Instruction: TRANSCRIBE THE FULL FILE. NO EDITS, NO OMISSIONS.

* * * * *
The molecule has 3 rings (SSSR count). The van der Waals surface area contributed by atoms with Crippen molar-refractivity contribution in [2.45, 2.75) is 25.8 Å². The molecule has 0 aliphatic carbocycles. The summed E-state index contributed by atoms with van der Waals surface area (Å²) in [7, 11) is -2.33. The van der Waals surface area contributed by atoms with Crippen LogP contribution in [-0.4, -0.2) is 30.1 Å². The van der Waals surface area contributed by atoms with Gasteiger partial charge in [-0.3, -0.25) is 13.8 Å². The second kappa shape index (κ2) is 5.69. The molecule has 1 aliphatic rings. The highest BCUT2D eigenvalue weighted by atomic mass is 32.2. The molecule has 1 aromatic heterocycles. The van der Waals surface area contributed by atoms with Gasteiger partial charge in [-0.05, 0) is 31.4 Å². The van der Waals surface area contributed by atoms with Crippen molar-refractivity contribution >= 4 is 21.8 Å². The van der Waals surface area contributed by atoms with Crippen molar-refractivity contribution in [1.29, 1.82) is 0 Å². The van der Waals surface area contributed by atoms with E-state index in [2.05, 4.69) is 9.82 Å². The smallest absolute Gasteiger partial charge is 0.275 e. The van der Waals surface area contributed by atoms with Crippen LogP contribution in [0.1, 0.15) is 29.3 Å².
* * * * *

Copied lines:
The molecule has 3 rings (SSSR count). The van der Waals surface area contributed by atoms with Crippen molar-refractivity contribution in [2.45, 2.75) is 25.8 Å². The molecule has 0 aliphatic carbocycles. The summed E-state index contributed by atoms with van der Waals surface area (Å²) in [7, 11) is -2.33. The van der Waals surface area contributed by atoms with Crippen LogP contribution in [-0.4, -0.2) is 30.1 Å². The van der Waals surface area contributed by atoms with Gasteiger partial charge in [-0.3, -0.25) is 13.8 Å². The second kappa shape index (κ2) is 5.69. The molecule has 1 aliphatic rings. The highest BCUT2D eigenvalue weighted by atomic mass is 32.2. The molecule has 1 aromatic heterocycles. The van der Waals surface area contributed by atoms with Gasteiger partial charge in [-0.05, 0) is 31.4 Å². The van der Waals surface area contributed by atoms with Crippen molar-refractivity contribution >= 4 is 21.8 Å². The van der Waals surface area contributed by atoms with Crippen molar-refractivity contribution in [1.29, 1.82) is 0 Å². The van der Waals surface area contributed by atoms with E-state index in [2.05, 4.69) is 9.82 Å². The smallest absolute Gasteiger partial charge is 0.275 e. The van der Waals surface area contributed by atoms with Crippen LogP contribution in [0.1, 0.15) is 29.3 Å².